Most know Bad Religion's Greg Graffin as a punk legend (not to mention an erstwhile Ivy League biology professor), but he's got a folk rocker's heart, with a pulse dating back to early childhood. Before moving to the Golden State and founding Bad Religion amidst Southern California's hardcore boom, Graffin was just a churchgoing kid from Racine, Wis., with a family whose tastes skewed timeless: mostly country, folk and old standards.

In time, Graffin would become enamored with the electrically enabled chaos out in Long Beach, and the rest is history, but he's never lost track of his roots. Case in point: Millport, his third solo album. As with Graffin's last such effort (2006's Cold as the Clay), the album's sonic palette is rooted in the heartland, rather than the pit. CLRVYNT recently caught up with Dr. Graffin to discuss the trappings of his latest American portrait and get his expert take on the country writ large — after all, who better than an evolutionary biologist to parse out our xenophobic present?

Greg Graffin's Millport LP arrives March 10 via ANTI-. Pre-order it here.

It’s been a little over a decade since you released Cold as the Clay, your last solo album. When did you know it was time to release another one?
Isn’t that interesting? It doesn’t seem like 10 years. When you do world tours every year, time goes by super quickly. I’m always writing songs, and I’m always playing this kind of music in my house and with my friends. If I had an opening in my schedule, I would’ve done it sooner. Certainly, I try to write songs that are timeless, so it doesn’t actually have a timestamp on it. This album is my grappling with permanence, and this idea of permanence in the face of change. That, I think, just came from getting older, and my personal aging, and the recognition of Americana and punk — how they both have deep-rooted traditions now. I think the songs are still sort of timeless, but they also speak to a reality that’s occurring right in front of my face.

The Laurel Canyon sound runs really deep on this album. What’s your personal history with that type of music? How did you get into it, and what does it mean to you?
Well, our family moved out to Los Angeles from the Midwest, so I grew up on this old-time music that my family sang at gatherings. Of course, they learned it at church. What’s really interesting is that I learned that I associated with rural living in the Midwest, and I never thought of them as rock-worthy in any way. But then, I was just a kid when we moved out there — I was about 11 years old — and that just so happened to coincide with something that, at the time, I didn’t know was a scene. You don’t know anything when you’re 11 years old; you just hear what’s on the radio. I definitely identified with a lot of the stuff I heard, stuff which came out of Laurel Canyon: Jackson Browne, Linda Ronstadt, the Burrito Mafia, the Eagles and whatnot. I could identify with it because it had this Americana vibe that jibed well with the old-time music that I had learned in the Midwest. I really just think it was part of the atmosphere when I moved to Southern California, even though I didn’t partake in the scene because I was too young. But certainly all of the kids in my junior high school were smoking weed and listening to Jackson Browne and the Eagles, and that became a flashpoint against which we rebelled by the time I was 15 and started Bad Religion.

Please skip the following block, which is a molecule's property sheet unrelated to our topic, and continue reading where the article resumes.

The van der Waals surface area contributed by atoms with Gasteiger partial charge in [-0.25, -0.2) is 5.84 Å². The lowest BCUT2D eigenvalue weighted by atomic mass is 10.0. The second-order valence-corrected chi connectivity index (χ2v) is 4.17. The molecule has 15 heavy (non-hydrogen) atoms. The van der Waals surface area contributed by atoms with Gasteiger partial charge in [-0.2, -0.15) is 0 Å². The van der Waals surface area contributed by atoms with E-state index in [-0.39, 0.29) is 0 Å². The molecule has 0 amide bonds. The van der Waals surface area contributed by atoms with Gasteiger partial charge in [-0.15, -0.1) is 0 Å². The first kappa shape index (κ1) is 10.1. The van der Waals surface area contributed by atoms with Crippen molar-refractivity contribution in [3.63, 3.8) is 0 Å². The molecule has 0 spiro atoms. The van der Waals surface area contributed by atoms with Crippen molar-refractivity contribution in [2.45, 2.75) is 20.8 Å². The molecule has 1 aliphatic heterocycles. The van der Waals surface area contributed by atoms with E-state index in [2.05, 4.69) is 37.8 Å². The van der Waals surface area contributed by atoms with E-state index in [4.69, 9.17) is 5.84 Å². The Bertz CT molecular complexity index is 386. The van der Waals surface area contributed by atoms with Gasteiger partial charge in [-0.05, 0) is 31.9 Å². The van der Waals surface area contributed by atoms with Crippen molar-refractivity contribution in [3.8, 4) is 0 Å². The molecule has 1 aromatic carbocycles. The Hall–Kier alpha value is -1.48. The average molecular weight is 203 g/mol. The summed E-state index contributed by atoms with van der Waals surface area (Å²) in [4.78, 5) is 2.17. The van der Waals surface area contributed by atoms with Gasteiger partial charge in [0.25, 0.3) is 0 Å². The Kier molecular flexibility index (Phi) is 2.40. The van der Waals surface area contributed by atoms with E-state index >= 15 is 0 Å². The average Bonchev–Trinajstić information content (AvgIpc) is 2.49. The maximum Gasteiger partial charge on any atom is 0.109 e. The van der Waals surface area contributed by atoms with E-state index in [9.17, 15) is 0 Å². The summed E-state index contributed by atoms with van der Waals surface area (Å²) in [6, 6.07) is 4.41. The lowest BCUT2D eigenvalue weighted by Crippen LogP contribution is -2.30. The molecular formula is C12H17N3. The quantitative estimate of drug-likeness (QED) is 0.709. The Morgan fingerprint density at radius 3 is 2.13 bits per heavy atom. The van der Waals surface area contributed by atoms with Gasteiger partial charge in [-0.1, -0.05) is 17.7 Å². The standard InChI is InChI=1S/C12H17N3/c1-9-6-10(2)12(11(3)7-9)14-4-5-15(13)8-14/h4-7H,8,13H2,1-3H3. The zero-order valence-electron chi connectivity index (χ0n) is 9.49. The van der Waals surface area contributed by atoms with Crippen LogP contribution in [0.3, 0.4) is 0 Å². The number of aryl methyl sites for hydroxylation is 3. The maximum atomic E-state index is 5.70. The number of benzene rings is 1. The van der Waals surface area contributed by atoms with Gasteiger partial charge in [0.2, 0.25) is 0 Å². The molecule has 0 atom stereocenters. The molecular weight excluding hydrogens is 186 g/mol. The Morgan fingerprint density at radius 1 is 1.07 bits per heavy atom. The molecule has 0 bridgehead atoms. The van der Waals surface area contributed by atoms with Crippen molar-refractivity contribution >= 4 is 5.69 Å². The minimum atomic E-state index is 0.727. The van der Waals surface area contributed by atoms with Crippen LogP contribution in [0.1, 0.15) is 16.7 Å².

Tell me about your choice to cover Norman Blake’s standard "Lincoln’s Funeral Train." What drew you to that song in particular?
That’s one of the songs I was mentioning before, one of the old-time traditions that I learned from my family — my uncle, actually, introduced me to Norman Blake. He was a well-regarded musician and writer in old-time circles. When I say old-time, I mean music that predated country music; it was still important in the 1960s even though it dates back to before the 1930s. And then there’s even older stuff, traditional American music — those songs have no known date or author, and come out of colonial times. But it was important in the 1960s for helping to revitalize the folk movement.